En 2010, el Tribunal Supremo de Elecciones de Costa Rica aprobó un decreto conocido coloquialmente como “Reglamento de Fotografía” que permite a las personas trans conciliar la imagen que tienen de sí mismas con la que aparece en su documento de identidad. Por ejemplo, las mujeres trans pueden aparecer en la foto de su documento de identidad vistiendo ropa considerada tradicionalmente femenina y usar maquillaje. Anteriormente, los ciudadanos trans debían presentarse de acuerdo con el sexo (asignado al momento de nacer) registrado en los documento de identificación emitidos por el gobierno. Los funcionarios encargados de recibir e ingresar los datos suministrados por los solicitantes (de un documento de identidad), así como los encargados de revisar las solicitudes, son responsables de velar por que las fotos (que figuran en los documentos de identidad) representen la imagen que de sí mismas tiene las personas. Los prejuicios personales por parte de las autoridades y la falta de sensibilización y de conocimiento a menudo impiden a las personas trans acceder a este derecho.

    El derecho a un nombre

    El Código Civil de Costa Rica garantiza a toda persona el derecho a (tener) un nombre; a nombrarse (a sí mismo) y a ser nombrado de acuerdo con quien se siente que es y quiere ser (a cómo de auto-identifica). Aunque el cambio de nombre en los documentos de identidad es posible legalmente, es un proceso costoso y difícil que la mayoría de las personas no pueden solventar. El proceso requiere contratar a un abogado y presentar certificados médicos que establezcan/determinen que el individuo tiene disforia de género, una concesión que irrespeta las experiencias vividas por las personas trans y que muchas personas trans están poco dispuestas a hacer. Además, en los documentos de identificación, el nombre que la persona ha adoptado, su nombre social, solo puede aparecer bajo la figura del “conocido como”. El campo de “conocido como” es un espacio para añadir un pseudónimo en el documento de identidad, cuando dicho pseudónimo ha adquirido la misma importancia que el nombre del individuo.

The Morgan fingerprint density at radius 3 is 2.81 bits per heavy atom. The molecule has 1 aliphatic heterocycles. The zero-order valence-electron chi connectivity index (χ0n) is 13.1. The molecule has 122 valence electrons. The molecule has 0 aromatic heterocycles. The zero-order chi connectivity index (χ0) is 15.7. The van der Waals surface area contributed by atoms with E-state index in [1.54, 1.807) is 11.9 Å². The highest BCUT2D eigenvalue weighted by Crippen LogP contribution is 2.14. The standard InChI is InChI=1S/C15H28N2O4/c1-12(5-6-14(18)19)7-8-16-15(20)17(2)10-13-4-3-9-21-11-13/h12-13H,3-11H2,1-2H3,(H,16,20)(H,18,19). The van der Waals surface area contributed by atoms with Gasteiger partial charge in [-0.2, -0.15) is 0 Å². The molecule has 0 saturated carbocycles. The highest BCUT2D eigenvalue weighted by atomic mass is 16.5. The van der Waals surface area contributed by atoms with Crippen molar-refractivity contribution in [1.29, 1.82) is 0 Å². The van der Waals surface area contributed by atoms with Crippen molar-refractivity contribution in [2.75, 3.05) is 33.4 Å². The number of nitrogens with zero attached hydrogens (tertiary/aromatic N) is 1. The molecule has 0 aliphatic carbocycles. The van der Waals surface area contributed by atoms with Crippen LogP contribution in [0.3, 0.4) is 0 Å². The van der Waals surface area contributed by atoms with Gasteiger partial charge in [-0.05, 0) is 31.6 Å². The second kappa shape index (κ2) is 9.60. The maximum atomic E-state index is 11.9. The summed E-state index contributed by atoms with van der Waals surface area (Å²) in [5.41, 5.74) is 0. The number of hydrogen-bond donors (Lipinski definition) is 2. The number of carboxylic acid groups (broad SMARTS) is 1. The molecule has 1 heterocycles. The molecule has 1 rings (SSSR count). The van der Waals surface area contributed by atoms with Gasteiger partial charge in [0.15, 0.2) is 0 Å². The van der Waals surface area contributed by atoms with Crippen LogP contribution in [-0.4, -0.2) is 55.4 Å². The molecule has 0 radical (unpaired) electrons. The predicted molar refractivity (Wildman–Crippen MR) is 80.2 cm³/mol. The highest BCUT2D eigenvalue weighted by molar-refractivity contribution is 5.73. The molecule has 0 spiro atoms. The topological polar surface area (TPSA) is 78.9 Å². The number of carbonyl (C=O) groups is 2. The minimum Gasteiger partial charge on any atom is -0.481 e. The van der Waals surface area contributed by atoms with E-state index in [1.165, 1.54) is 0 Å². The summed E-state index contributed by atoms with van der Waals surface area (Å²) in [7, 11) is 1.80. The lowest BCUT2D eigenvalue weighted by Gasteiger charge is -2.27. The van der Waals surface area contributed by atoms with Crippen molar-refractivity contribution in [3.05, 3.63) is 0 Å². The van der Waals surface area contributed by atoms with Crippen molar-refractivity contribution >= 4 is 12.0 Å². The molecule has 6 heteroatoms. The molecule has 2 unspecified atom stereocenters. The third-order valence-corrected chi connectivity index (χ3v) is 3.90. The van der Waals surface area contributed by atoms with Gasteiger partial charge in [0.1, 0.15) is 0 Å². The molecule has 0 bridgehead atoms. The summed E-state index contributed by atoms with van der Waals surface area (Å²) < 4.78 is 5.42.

La confusión de “orientación sexual” e “identidad de género” conduce a problemas en el acceso a los derechos

    El documento informativo de OutRight también destaca la confusión de los términos “orientación sexual” e “identidad de género” en varias políticas, con el uso del término “identidad sexual”. El Reglamento de Fotografía no emplea las categorías de “orientación sexual” ni “identidad de género”. En cambio, el Reglamento utiliza los términos “auto-representación” (autopercepción) y “representación personal”, que parecen indicar o denotar la expresión de género. Sin embargo, el texto del Reglamento usa la expresión “identidad sexual” para referirse a este derecho, definido como “el sentimiento de pertenencia a uno u otro sexo”. Esta expresión, la introducción de este término en el texto del Reglamento, mezcla (combina) peligrosamente los términos “sexo” y “género” como sinónimos. La identidad de género se refiere “a la experiencia de género, interna e individual, que cada persona siente profundamente”, que puede o no corresponder con el sexo asignado al momento de nacer. Ésta tampoco corresponde necesariamente con la expresión de género de una persona como la vestimenta, el modo de hablar y los modales, ni corresponde necesariamente con su sentido personal sobre el cuerpo, que puede demostrarse mediante modificaciones corporales libremente elegidas por medios médicos, quirúrgicos o de otra naturaleza.

    La confusión legal entre la orientación sexual de una persona y su identidad de género, por ejemplo, referirse a una persona trans como gay o lesbiana, o cuando las leyes antidiscriminación incluyen una categoría pero no la otra, incrementa el riesgo de excluir a ciertos grupos de la protección de sus derechos humanos.


    En base a los resultados de nuestra investigación, OutRight presenta a las autoridades costarricenses la siguientes recomendaciones: